Cultural competency as it intersects with racial/ethnic, linguistic, and class disparities in managed healthcare organizations.

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Culture in and of itself is not the most central variable in the patient-provider encounter. The effect of culture is most pronounced when it intersects with low education, low literacy skills, limited proficiency in English, culture-specific values regarding the authority of the physician, and poor assertiveness skills. These dimensions require attention in Medicaid managed care settings. However, the promise of better-coordinated and higher quality care for low-income and working-poor racial/ethnic populations--at a lower cost to government--has yet to be fully realized. This paper identifies strategies to reduce disparities in access to healthcare that call for partnerships across government agencies and between federal and state governments, provider institutions, and community organizations. Lessons learned from successful precedents must drive the development of new programs in Medicaid managed care organizations (MCOs) to reduce disparities. Collection of population-based data and analyses by race, ethnicity, education level, and patient's primary language are critical steps for MCOs to better understand their patients' healthcare status and improve their care. Research and experience have shown that by acknowledging the unique healthcare conditions of low-income racial and ethnic minority populations and by recruiting and hiring primary care providers who have a commitment to treat underserved populations, costs are reduced and patients are more satisfied with the quality of care.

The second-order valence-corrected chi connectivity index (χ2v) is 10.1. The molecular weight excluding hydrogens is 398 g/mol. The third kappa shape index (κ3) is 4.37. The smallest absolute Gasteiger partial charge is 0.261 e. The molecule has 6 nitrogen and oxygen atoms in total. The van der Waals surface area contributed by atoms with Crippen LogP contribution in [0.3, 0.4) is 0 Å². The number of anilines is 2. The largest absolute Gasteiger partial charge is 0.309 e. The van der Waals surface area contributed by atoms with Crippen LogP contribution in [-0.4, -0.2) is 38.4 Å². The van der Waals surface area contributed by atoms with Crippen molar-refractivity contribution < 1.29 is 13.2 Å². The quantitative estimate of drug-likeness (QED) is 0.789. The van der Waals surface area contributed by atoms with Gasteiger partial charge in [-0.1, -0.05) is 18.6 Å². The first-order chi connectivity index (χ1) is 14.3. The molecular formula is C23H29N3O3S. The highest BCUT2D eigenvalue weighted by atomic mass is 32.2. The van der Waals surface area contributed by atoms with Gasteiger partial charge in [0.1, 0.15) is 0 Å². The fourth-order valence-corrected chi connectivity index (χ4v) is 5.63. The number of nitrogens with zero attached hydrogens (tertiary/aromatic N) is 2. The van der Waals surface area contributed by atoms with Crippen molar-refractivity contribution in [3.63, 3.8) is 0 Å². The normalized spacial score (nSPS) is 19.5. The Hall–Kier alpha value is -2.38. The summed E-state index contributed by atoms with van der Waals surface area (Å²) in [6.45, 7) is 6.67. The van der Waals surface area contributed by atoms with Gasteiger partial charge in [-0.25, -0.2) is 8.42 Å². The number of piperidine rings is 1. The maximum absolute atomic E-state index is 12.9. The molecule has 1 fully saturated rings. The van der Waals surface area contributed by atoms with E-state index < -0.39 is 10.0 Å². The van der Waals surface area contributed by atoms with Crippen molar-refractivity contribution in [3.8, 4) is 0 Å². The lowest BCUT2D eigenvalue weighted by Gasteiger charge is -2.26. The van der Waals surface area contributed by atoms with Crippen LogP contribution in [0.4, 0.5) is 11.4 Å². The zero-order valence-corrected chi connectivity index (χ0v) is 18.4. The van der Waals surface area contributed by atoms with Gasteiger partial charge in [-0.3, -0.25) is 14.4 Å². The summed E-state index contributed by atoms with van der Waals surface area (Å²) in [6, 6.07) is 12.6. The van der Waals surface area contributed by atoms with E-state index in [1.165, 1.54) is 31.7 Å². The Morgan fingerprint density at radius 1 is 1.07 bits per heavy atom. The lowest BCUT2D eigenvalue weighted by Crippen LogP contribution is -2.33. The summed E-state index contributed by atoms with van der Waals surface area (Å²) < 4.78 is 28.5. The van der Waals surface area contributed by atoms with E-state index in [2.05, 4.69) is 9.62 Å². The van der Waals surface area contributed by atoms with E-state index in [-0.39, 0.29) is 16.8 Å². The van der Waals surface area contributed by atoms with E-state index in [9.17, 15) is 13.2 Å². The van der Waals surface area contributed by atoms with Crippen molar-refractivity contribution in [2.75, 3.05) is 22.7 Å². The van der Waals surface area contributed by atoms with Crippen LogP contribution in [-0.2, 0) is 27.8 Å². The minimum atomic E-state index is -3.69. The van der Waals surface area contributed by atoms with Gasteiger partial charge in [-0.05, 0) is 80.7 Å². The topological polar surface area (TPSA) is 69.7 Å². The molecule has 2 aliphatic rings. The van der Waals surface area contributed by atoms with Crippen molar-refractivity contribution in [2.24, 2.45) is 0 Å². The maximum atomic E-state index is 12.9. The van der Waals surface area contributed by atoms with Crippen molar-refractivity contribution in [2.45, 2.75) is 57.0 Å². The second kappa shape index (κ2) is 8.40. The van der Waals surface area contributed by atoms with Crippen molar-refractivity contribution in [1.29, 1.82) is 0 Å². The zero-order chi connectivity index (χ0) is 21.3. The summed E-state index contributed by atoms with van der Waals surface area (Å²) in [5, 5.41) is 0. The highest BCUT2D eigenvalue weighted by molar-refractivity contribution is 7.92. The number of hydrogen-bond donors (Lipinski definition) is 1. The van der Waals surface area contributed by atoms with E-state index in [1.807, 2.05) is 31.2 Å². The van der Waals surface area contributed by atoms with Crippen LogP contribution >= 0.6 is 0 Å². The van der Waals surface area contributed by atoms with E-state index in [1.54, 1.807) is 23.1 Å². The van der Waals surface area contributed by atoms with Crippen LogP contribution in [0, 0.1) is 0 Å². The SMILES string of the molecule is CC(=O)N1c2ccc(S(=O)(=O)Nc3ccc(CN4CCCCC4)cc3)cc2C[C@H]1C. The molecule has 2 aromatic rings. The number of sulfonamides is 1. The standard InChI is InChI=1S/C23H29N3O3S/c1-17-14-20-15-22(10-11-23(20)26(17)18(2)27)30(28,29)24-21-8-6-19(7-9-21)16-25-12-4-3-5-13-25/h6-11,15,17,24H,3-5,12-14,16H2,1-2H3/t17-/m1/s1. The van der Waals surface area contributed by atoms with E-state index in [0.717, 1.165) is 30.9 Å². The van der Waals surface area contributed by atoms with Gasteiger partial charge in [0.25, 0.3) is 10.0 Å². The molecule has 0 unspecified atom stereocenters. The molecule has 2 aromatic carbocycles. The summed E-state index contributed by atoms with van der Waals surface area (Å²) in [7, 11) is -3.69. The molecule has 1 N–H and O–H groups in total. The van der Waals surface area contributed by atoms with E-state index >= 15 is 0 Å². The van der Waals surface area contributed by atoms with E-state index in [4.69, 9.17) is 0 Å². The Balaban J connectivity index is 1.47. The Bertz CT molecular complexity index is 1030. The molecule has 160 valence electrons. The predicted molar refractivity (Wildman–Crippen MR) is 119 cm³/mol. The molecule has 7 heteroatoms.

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Medical Sciences | Medicine and Health Sciences




Department of Medicine, Department of Medicine Faculty

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